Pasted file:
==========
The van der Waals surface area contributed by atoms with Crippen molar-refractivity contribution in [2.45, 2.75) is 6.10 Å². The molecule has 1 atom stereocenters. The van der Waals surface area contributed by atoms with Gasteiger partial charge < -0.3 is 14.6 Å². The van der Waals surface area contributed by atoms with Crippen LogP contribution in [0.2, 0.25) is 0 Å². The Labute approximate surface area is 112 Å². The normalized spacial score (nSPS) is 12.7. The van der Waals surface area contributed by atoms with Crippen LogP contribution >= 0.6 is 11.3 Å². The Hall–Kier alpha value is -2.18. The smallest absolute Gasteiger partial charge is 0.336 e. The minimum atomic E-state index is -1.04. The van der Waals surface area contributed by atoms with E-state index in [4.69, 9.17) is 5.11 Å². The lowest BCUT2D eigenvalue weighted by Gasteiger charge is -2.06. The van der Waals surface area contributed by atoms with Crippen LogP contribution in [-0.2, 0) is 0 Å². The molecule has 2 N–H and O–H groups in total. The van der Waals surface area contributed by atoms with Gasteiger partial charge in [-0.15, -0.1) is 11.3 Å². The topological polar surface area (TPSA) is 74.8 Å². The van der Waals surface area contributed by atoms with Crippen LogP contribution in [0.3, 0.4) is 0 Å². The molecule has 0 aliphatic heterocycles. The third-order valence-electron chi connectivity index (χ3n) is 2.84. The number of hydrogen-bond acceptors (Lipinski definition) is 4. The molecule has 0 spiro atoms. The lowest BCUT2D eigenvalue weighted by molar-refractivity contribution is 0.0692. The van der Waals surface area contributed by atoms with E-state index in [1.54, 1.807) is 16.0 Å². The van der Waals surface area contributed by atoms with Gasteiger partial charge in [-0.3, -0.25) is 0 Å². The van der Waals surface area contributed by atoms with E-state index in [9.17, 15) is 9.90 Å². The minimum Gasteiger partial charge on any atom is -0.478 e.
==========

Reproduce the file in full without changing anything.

The van der Waals surface area contributed by atoms with Crippen molar-refractivity contribution in [2.45, 2.75) is 6.10 Å². The molecule has 1 atom stereocenters. The van der Waals surface area contributed by atoms with Gasteiger partial charge < -0.3 is 14.6 Å². The van der Waals surface area contributed by atoms with Crippen LogP contribution in [0.2, 0.25) is 0 Å². The Labute approximate surface area is 112 Å². The normalized spacial score (nSPS) is 12.7. The van der Waals surface area contributed by atoms with Crippen LogP contribution >= 0.6 is 11.3 Å². The Hall–Kier alpha value is -2.18. The smallest absolute Gasteiger partial charge is 0.336 e. The minimum atomic E-state index is -1.04. The van der Waals surface area contributed by atoms with E-state index in [4.69, 9.17) is 5.11 Å². The lowest BCUT2D eigenvalue weighted by Gasteiger charge is -2.06. The van der Waals surface area contributed by atoms with Crippen LogP contribution in [-0.2, 0) is 0 Å². The molecule has 2 N–H and O–H groups in total. The van der Waals surface area contributed by atoms with Gasteiger partial charge in [-0.15, -0.1) is 11.3 Å². The topological polar surface area (TPSA) is 74.8 Å². The van der Waals surface area contributed by atoms with Crippen LogP contribution in [0.3, 0.4) is 0 Å². The molecule has 0 aliphatic heterocycles. The third-order valence-electron chi connectivity index (χ3n) is 2.84. The number of hydrogen-bond acceptors (Lipinski definition) is 4. The molecule has 0 spiro atoms. The lowest BCUT2D eigenvalue weighted by molar-refractivity contribution is 0.0692. The van der Waals surface area contributed by atoms with E-state index in [1.54, 1.807) is 16.0 Å². The van der Waals surface area contributed by atoms with Gasteiger partial charge in [-0.3, -0.25) is 0 Å². The van der Waals surface area contributed by atoms with E-state index in [9.17, 15) is 9.90 Å². The minimum Gasteiger partial charge on any atom is -0.478 e.